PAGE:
The Senate version would provide $1 billion less for technology upgrades than the House version, but $19 billion is still a significant outlay to make upgrades in the medical record system that many healthcare providers have long been calling for.

The Senate bill allocated about $19 billion to upgrade hospitals’ electronic records systems and limited how much an individual hospital could receive to $1.5 million. The House version allocated $20 billion and contained no cap on individual hospitals’ share.

The Senate’s stimulus package also includes $8 billion more for the National Institutes of Health than the House version, a total $10 billion. It would go toward facility upgrades, equipment, and research.

The Senate version dropped nearly all the money contained in the House version that would have gone toward preventing illness through health screenings, education, immunizations and nutrition counseling.

One area where the Senate was more generous was a provision allowing higher payments to hospitals who take in a disproportionate number of low-income, Medicaid, and uninsured patients. This provision was not in the House bill.

At Talking Points Memo DC, (more…)

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February Man of the Month: Missy Krasner interviews Matthew Holt of Health2.0 and The Health Care Blog

Missy Krasner

Disruptive Women in Health Care is pleased to present our first ever Man of the Month post.

We received many worthy suggestions (keep them coming, please) and have quite a line up to share over the next few months.  Today, Google’s Missy Krasner, a founding Disruptive Women in Health Care blogger, interviews Matthew Holt, Co-Founder (along with Indu Subaiya) of Health 2.0.  Matt also serves as editor of The Health Care Blog.  If you have an interest in, or want to learn more about Health Information Technology, how the Internet can improve health outcomes, the wisdom of crowds, and Matt’s pick for HHS Secretary, you are in for a treat.

Let us know what you think.

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Poll: Eight is Enough (or Too Much)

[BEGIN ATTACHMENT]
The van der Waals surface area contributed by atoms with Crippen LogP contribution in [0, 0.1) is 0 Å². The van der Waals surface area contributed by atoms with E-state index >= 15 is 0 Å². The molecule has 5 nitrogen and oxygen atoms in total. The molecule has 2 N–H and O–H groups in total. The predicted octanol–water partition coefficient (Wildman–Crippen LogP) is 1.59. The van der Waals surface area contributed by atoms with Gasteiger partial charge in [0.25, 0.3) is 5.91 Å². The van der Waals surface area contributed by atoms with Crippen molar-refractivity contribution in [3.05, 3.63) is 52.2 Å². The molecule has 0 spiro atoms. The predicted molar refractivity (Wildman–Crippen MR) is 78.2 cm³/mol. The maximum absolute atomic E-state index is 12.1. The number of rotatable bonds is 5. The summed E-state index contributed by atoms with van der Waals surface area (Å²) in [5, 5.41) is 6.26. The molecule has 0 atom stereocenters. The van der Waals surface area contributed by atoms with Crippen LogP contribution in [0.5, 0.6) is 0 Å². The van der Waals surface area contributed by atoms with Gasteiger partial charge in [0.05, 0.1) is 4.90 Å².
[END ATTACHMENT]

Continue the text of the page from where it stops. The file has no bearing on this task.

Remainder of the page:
On Jan. 26, Los Angeles mom, Nadya Suleman, made national news giving birth to octuplets. Now she’s stirred up controversy and debate about whether fertility treatments should be regulated. It turns out Suleman is 33, single, unemployed, lives with her mother — and already has six children. Knowing this, should her doc have allowed her to try and have eight babies at once? According to her mother, she only wanted “one more girl.”

Since the goal of most fertility treatments is to get one healthy baby — doctors usually implant a smaller number of fertilized embryos.

What do you think? (Choose up to 2 answers)

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Sharon Terry to speak at Donaghue Foundation 2009 Conference

Come hear Sharon Terry, Disruptive Women in Health Care blogger and President & CEO of Genetic Alliance, speak at the DONAGHUE FOUNDATION 2009 CONFERENCE.

BEYOND EUREKA!
Innovation in the quest for better health:
Patient-driven transformations in research, technology and treatments

Wednesday, April 29
Hartford Marriott Farmington
Farmington, Connecticut
8:00am – 2:00pm

In the health arena, patients and health care consumers are developing technology-enabled tools for better, faster access to information and driving change in medical research, treatments and cures.

The conference will highlight the work of innovators who are forging these new models and already reshaping doctor-patient relationships, research paradigms and health care policy and delivery. Anyone interested in using interactive, web-based exchanges to create change is invited to attend.

Click here to learn more and register.

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America's Wellness… let's not just sit around and wait for Congress to act

Ruthann Russo

House Resolution 406, a call from Congress to incorporate Wellness programs into the American health care system was introduced at the end of last term, and has been introduced without further action every year for the past 4 years. You can see the text and track the status of the current resolution here.  Under the Obama administration, there is a greater likelihood now more than ever that wellness legislation will become a reality.  Why wait another day? We can all take action for the sake of our own wellness.

10 Things you can do for yourself to improve your health:

  1. Breathe deeply & slowly
  2. Create your vision for your health
  3. Eat more greens and less sugar
  4. Drink more water and less caffeine
  5. Move your body in a new way; try yoga or tai chi
  6. Get in touch with your body; try massage
  7. Rest your mind; try meditation
  8. Laugh; look for humor
  9. Learn something new every day
  10. Sun yourself from outside as well as the inside